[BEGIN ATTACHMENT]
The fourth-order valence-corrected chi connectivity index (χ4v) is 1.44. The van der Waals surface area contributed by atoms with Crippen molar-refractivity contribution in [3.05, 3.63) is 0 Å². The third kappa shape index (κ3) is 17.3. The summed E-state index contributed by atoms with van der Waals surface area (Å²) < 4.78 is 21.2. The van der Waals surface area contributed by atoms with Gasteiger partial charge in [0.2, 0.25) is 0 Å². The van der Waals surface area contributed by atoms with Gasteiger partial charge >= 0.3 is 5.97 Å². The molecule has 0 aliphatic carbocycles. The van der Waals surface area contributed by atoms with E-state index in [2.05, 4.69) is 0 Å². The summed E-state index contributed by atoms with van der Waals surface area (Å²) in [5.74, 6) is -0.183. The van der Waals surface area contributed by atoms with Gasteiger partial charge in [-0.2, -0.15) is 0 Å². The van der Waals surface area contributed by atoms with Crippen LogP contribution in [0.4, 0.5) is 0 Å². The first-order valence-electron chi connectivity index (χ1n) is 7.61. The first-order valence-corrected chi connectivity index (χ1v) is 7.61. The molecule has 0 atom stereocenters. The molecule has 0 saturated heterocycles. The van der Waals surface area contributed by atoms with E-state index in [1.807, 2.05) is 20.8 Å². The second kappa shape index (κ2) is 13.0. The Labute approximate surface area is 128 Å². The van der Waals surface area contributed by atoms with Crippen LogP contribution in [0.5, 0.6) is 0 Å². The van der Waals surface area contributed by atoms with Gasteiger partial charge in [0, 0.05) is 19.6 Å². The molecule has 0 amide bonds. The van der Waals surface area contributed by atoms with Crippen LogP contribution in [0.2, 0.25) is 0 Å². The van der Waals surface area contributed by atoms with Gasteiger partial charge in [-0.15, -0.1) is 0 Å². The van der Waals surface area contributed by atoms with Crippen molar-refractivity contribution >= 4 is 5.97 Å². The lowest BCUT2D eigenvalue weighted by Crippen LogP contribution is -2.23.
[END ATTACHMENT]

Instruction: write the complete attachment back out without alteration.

The fourth-order valence-corrected chi connectivity index (χ4v) is 1.44. The van der Waals surface area contributed by atoms with Crippen molar-refractivity contribution in [3.05, 3.63) is 0 Å². The third kappa shape index (κ3) is 17.3. The summed E-state index contributed by atoms with van der Waals surface area (Å²) < 4.78 is 21.2. The van der Waals surface area contributed by atoms with Gasteiger partial charge in [0.2, 0.25) is 0 Å². The van der Waals surface area contributed by atoms with Gasteiger partial charge >= 0.3 is 5.97 Å². The molecule has 0 aliphatic carbocycles. The van der Waals surface area contributed by atoms with E-state index in [2.05, 4.69) is 0 Å². The summed E-state index contributed by atoms with van der Waals surface area (Å²) in [5.74, 6) is -0.183. The van der Waals surface area contributed by atoms with Gasteiger partial charge in [-0.2, -0.15) is 0 Å². The van der Waals surface area contributed by atoms with Crippen LogP contribution in [0.4, 0.5) is 0 Å². The first-order valence-electron chi connectivity index (χ1n) is 7.61. The first-order valence-corrected chi connectivity index (χ1v) is 7.61. The molecule has 0 atom stereocenters. The molecule has 0 saturated heterocycles. The van der Waals surface area contributed by atoms with E-state index in [1.807, 2.05) is 20.8 Å². The second kappa shape index (κ2) is 13.0. The Labute approximate surface area is 128 Å². The van der Waals surface area contributed by atoms with Crippen LogP contribution in [0.5, 0.6) is 0 Å². The van der Waals surface area contributed by atoms with Gasteiger partial charge in [0, 0.05) is 19.6 Å². The molecule has 0 amide bonds. The van der Waals surface area contributed by atoms with Crippen LogP contribution in [0.2, 0.25) is 0 Å². The van der Waals surface area contributed by atoms with Gasteiger partial charge in [-0.15, -0.1) is 0 Å². The van der Waals surface area contributed by atoms with Crippen molar-refractivity contribution >= 4 is 5.97 Å². The lowest BCUT2D eigenvalue weighted by Crippen LogP contribution is -2.23.